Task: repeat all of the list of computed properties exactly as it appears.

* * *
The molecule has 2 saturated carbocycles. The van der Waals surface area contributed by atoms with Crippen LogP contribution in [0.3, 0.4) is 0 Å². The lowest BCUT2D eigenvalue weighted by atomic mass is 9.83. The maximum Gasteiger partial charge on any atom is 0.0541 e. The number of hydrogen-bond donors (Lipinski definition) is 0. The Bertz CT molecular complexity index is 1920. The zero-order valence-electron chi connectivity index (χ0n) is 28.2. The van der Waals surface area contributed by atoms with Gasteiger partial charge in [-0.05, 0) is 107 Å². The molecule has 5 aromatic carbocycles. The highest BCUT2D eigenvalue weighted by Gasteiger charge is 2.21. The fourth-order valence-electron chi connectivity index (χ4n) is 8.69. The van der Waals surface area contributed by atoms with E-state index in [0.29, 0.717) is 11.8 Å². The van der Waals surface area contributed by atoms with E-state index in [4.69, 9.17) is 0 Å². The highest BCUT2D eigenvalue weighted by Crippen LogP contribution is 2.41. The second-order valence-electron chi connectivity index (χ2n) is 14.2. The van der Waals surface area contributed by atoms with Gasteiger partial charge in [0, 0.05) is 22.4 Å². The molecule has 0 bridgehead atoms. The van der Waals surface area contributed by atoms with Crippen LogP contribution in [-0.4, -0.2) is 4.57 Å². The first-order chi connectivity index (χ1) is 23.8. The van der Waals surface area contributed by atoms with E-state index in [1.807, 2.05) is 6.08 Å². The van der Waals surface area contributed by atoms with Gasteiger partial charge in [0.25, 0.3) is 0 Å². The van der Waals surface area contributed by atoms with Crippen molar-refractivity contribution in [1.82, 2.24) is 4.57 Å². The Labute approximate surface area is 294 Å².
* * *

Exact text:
The molecule has 2 saturated carbocycles. The van der Waals surface area contributed by atoms with Crippen LogP contribution in [0.3, 0.4) is 0 Å². The lowest BCUT2D eigenvalue weighted by atomic mass is 9.83. The maximum Gasteiger partial charge on any atom is 0.0541 e. The number of hydrogen-bond donors (Lipinski definition) is 0. The Bertz CT molecular complexity index is 1920. The zero-order valence-electron chi connectivity index (χ0n) is 28.2. The van der Waals surface area contributed by atoms with Gasteiger partial charge in [-0.05, 0) is 107 Å². The molecule has 5 aromatic carbocycles. The highest BCUT2D eigenvalue weighted by Gasteiger charge is 2.21. The fourth-order valence-electron chi connectivity index (χ4n) is 8.69. The van der Waals surface area contributed by atoms with E-state index in [0.29, 0.717) is 11.8 Å². The van der Waals surface area contributed by atoms with E-state index in [4.69, 9.17) is 0 Å². The highest BCUT2D eigenvalue weighted by Crippen LogP contribution is 2.41. The second-order valence-electron chi connectivity index (χ2n) is 14.2. The van der Waals surface area contributed by atoms with Gasteiger partial charge in [0, 0.05) is 22.4 Å². The molecule has 0 bridgehead atoms. The van der Waals surface area contributed by atoms with Crippen LogP contribution in [-0.4, -0.2) is 4.57 Å². The first-order chi connectivity index (χ1) is 23.8. The van der Waals surface area contributed by atoms with E-state index in [1.807, 2.05) is 6.08 Å². The van der Waals surface area contributed by atoms with Gasteiger partial charge in [0.25, 0.3) is 0 Å². The van der Waals surface area contributed by atoms with Crippen molar-refractivity contribution in [1.82, 2.24) is 4.57 Å². The Labute approximate surface area is 294 Å².